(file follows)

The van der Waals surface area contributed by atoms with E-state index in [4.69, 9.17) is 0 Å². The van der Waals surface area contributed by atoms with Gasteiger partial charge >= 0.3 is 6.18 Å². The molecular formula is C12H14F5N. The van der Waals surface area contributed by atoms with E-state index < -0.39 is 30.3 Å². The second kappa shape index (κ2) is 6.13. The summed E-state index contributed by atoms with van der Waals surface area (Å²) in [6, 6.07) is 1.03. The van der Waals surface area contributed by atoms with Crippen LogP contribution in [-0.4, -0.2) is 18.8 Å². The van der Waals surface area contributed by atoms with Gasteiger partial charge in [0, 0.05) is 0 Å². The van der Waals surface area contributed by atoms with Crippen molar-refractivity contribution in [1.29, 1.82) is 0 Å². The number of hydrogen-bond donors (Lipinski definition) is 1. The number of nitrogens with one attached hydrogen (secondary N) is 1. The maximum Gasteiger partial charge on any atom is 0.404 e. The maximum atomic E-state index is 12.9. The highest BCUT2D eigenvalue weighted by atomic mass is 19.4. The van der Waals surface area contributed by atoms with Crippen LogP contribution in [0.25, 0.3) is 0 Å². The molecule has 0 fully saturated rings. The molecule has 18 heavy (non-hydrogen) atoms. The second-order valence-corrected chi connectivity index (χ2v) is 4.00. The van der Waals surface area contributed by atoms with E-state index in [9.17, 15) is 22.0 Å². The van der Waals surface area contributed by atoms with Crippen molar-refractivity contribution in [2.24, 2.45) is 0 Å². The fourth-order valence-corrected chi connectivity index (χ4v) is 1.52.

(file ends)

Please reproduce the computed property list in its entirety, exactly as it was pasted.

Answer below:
The van der Waals surface area contributed by atoms with E-state index in [4.69, 9.17) is 0 Å². The van der Waals surface area contributed by atoms with Gasteiger partial charge >= 0.3 is 6.18 Å². The molecular formula is C12H14F5N. The van der Waals surface area contributed by atoms with E-state index < -0.39 is 30.3 Å². The second kappa shape index (κ2) is 6.13. The summed E-state index contributed by atoms with van der Waals surface area (Å²) in [6, 6.07) is 1.03. The van der Waals surface area contributed by atoms with Crippen LogP contribution in [-0.4, -0.2) is 18.8 Å². The van der Waals surface area contributed by atoms with Gasteiger partial charge in [0, 0.05) is 0 Å². The van der Waals surface area contributed by atoms with Crippen molar-refractivity contribution in [1.29, 1.82) is 0 Å². The number of hydrogen-bond donors (Lipinski definition) is 1. The number of nitrogens with one attached hydrogen (secondary N) is 1. The maximum Gasteiger partial charge on any atom is 0.404 e. The maximum atomic E-state index is 12.9. The highest BCUT2D eigenvalue weighted by atomic mass is 19.4. The van der Waals surface area contributed by atoms with Crippen LogP contribution in [0.25, 0.3) is 0 Å². The molecule has 0 fully saturated rings. The molecule has 18 heavy (non-hydrogen) atoms. The second-order valence-corrected chi connectivity index (χ2v) is 4.00. The van der Waals surface area contributed by atoms with E-state index in [9.17, 15) is 22.0 Å². The van der Waals surface area contributed by atoms with Crippen molar-refractivity contribution in [2.24, 2.45) is 0 Å². The fourth-order valence-corrected chi connectivity index (χ4v) is 1.52.